The practice of yoga requires we find that sense of “stirha and sukham”—what this translates into is “ease and effort.” This delicate balance is never a simple task, because many yoga poses challenge us by pushing us to our physical and mental limits. As this intensity occurs, often we find we lose our breath, get frustrated and possibly give up on the pose. However, when in reality, if we think back to the idea of stirha and sukham, we would remember to summon up our courage, breathe through the discomfort and access the ease and effort that is present in every yoga pose.
Boat pose, or Paripurna Navasana, is an excellent example of finding such a balance. In Sanskrit—the ancient Indian language of yoga— “paripurna” means entire, full, or complete; “nava” means boat and “asana” means pose. Despite the effort and many actions involved, finding stability in this posture can help calm and align your body, mind and emotions. As well, the core work required to hold this pose with grace will strengthen your lower back and abdominals, too.
How To Do It
1. Sit up tall, with your legs extended out in front of you.
2. Extend your arms forward, but engage or “plug” your arm bones in, so that there is muscular integration present. Feel your collarbones widen, and imagine they could extend to either side of the room. Be sure you are drawing your chin in toward your throat, and not jutting it out.
3. Pull your tummy in and up, so that your core is engaged. In yoga, we call this “udiyanabandha”—it is an energy lock or lift that means your core is engaged and strong, and your navel presses toward the spine. This lock is what helps protect and strengthen your low back…which is often a risk factor in core-related poses.
4. Now that you are ready to rock, sit back a little bit until your heels lift off the floor. If you feel any sharp pain in your tailbone, you can stop and sit on a yoga blanket to help modify.
5. Take the legs up, up, up—but be sure to keep your spine in extension (long) and not rounded (flexion). You will feel like you are resting on your sitting bones and tailbone.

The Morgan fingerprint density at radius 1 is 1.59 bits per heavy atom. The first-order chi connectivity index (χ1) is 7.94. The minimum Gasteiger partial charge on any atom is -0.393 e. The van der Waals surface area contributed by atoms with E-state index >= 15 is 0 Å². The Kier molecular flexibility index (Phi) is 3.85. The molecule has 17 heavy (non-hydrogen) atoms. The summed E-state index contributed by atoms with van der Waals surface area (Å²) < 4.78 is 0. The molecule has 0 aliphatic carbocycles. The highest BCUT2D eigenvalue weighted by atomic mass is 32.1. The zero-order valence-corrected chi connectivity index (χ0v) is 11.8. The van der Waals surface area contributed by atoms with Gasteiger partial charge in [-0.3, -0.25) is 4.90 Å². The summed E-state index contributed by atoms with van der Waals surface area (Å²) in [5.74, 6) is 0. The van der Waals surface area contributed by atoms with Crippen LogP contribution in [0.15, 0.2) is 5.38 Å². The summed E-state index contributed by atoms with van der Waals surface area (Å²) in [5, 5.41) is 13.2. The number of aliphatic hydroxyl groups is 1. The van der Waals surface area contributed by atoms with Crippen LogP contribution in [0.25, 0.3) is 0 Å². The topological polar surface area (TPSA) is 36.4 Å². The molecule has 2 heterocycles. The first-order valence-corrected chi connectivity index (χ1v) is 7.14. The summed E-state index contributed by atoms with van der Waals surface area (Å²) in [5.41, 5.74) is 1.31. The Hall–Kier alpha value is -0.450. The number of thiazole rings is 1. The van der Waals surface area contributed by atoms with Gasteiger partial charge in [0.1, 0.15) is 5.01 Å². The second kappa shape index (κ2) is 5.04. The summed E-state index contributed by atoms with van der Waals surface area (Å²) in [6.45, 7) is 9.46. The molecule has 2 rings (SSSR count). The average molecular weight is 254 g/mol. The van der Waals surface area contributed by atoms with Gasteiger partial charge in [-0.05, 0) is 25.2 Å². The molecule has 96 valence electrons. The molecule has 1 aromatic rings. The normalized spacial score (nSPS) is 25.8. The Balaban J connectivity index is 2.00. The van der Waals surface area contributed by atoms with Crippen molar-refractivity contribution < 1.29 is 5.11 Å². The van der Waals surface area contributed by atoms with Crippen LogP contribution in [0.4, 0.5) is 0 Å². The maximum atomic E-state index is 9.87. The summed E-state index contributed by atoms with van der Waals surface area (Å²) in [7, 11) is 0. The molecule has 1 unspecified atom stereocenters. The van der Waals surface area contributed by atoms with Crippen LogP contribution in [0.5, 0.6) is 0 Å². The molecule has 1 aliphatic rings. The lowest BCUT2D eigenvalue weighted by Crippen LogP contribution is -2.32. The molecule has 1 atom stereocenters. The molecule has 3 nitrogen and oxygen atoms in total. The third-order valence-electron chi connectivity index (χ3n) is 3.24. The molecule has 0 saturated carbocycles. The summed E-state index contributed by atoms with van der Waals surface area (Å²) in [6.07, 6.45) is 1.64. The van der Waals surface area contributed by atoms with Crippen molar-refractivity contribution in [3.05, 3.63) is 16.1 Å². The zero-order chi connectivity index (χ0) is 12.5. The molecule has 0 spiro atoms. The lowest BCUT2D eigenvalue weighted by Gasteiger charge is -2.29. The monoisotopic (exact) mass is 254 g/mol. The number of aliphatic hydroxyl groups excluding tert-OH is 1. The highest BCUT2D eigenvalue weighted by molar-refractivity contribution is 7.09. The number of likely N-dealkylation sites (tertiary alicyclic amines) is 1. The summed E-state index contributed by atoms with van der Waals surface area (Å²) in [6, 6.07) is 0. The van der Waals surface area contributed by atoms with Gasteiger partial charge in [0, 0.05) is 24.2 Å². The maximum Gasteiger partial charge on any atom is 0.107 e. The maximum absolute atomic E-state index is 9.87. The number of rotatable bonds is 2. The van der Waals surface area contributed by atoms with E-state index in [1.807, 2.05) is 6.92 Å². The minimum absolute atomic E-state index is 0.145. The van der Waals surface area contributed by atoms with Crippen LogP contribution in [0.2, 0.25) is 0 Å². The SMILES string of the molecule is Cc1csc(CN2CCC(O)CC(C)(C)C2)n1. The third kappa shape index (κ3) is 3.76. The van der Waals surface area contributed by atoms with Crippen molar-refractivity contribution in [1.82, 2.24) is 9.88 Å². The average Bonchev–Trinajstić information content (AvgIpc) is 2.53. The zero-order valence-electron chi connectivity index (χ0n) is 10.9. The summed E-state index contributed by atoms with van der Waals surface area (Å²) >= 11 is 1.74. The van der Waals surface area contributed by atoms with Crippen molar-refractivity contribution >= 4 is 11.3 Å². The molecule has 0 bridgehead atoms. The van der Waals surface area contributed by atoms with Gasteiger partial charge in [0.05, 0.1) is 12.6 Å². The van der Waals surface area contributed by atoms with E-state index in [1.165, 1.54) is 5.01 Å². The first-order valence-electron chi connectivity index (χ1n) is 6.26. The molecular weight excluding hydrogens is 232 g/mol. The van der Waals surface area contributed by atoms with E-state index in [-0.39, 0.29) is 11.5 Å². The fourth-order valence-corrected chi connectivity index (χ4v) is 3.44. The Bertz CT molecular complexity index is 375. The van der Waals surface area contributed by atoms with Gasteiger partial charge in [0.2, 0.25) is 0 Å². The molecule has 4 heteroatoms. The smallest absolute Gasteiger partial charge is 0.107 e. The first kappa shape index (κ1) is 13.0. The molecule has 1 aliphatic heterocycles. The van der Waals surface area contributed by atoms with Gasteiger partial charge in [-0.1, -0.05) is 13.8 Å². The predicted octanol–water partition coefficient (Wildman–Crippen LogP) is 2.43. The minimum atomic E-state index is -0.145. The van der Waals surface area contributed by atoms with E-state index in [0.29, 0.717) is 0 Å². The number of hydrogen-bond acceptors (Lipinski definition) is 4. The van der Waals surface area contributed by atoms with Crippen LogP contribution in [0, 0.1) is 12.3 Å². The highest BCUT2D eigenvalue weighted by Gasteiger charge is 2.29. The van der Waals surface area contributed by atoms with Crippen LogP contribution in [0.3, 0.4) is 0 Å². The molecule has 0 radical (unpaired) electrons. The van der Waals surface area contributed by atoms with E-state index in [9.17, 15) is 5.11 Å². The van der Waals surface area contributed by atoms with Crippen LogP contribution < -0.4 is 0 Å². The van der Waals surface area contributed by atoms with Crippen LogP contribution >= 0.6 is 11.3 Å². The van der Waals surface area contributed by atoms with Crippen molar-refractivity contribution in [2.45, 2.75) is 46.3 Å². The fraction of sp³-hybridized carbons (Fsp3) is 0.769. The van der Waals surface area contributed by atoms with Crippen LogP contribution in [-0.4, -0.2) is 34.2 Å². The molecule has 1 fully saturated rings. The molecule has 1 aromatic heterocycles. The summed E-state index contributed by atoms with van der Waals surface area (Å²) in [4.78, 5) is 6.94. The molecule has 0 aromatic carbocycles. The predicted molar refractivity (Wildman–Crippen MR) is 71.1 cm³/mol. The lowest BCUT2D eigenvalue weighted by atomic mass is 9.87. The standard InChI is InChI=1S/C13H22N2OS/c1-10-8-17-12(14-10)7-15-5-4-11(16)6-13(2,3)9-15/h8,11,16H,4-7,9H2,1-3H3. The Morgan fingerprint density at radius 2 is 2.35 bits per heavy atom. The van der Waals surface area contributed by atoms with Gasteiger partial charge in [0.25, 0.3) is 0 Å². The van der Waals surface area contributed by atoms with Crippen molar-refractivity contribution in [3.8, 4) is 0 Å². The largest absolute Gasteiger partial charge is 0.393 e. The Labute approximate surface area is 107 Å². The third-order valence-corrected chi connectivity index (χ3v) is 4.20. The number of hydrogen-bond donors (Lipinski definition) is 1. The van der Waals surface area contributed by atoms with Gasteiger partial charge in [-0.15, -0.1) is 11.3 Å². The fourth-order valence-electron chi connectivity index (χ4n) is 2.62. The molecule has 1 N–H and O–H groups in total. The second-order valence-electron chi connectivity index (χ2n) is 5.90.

6. Hold this pose for 5 breaths, eventually working up to 10 breaths or more! As a final flourish, you may want to hold the toes in yoga toe lock, which is your “peace” fingers and thumbs wrapping each big toe.
7. Keep your legs straight and strong, and be sure you are breathing! In through your nose, out through your nose is the breath of yoga. It is called ujjayi, or victorious breath. It sounds smooth and oceany—like the breath is being dragged up and down your throat.
If you have lower back tenderness, try doing this pose with bent knees, and your hands placed on the backs of the thighs. Still keep your chest open and your spine lengthened. If you are working with tight hamstrings, try using a yoga strap placed around the balls of your feet and slowly practice straightening your legs. Over time, and with continued practice, it will happen!
1. Stimulates the kidneys, thyroid and prostate glands, and intestines
2. Helps relieve stress
3. Improves digestion
4. Strengthens the abdomen, hip flexors, and spine
Remember to call upon the calm that yoga requires, and see if you can find that sense of ease and effort as you practice boat pose. Where is the work? Where in the pose can you relax and soften? In life, we are usually faced with situations that make us tense up and forget to breathe. Yoga is wonderful, because it allows us to basically practice for these intense times in our lives, with the added benefit of gaining physical strength and confidence! The more yoga you perform, the more you may start to find you can “rock” any situation that comes your way.
Lana Russo, boat pose
Photo by Kim Hurst, outfit courtesy of lululemon